John W. Gardner

John William Gardner ( born October 8, 1912 in Los Angeles, California, † 16 February 2002 in Palo Alto, California ) was the sixth health, education and welfare minister of the United States under President Lyndon B. Johnson. He was also president of the Carnegie Corporation and the founder of two influential national U.S. organizations: Common Cause and Independent Sector. He also wrote books about the improved guidance in American society and other subjects. Gardner was also the founder of two prestigious compounds, The White House Fellowship and The John Gardner Fellowship at Stanford University and UC Berkeley.

Gardner held the position as health, education and welfare minister at the height of the domestic agenda of Johnson's Great Society program. During this time, the Ministry took over the huge task of the emerging health insurance system Medicare, which brought a quality health care for seniors and the significant spread of the Elementary and Secondary Education Act of 1965 monitored, the newly defined the federal role in education and targeted support for poor students. Gardner was also instrumental in the creation of the Corporation for Public Broadcasting. 1970 Gardner created the Common Cause, the first non-profit public interest group in the United States. He also founded the Experience Corps.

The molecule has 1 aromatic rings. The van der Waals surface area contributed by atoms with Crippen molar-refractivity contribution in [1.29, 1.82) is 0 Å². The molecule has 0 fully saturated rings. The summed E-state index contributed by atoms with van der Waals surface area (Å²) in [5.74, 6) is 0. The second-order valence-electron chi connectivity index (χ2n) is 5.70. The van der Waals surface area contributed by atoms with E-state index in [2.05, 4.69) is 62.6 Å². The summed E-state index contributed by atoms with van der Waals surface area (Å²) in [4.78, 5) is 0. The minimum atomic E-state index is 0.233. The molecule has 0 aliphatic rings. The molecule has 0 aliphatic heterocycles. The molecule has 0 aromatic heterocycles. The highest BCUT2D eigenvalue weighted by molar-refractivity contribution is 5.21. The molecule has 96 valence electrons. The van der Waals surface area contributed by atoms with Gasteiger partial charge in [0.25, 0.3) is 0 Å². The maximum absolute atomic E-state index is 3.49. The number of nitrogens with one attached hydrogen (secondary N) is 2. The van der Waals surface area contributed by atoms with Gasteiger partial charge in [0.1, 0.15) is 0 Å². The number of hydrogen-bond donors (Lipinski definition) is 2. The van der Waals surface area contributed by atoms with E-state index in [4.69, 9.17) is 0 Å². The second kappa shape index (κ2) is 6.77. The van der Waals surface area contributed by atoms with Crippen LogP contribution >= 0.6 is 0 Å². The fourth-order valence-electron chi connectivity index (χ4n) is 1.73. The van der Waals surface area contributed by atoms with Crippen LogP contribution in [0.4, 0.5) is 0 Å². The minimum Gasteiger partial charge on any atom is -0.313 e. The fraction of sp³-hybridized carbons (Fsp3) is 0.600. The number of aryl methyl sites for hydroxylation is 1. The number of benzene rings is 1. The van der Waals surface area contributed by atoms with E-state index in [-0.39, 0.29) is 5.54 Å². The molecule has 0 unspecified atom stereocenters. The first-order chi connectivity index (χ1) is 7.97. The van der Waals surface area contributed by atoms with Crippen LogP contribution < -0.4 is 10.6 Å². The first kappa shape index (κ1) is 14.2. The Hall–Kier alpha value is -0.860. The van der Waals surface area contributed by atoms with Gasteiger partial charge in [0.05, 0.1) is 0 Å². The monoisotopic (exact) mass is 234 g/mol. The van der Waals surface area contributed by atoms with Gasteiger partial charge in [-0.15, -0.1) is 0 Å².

Gardner was awarded the 1964 Presidential Medal of Freedom.

Books, writing and speeches

  • Excellence: Can We Be Equal and Excellent Too? (1961)
  • To Turn the Tide (1962 )
  • Self- Renewal (1964 )
  • No Easy Victories (1968 )
  • The Recovery of Confidence (1970 )
  • In Common Cause (1972 )
  • Morale (1978 )
  • Quotations of Wit and Wisdom (1980 )
  • On Leadership (1990 )
  • Living, Leading, and the American Dream ( 2003)
  • Uncritical lovers, unloving Critics (1968 )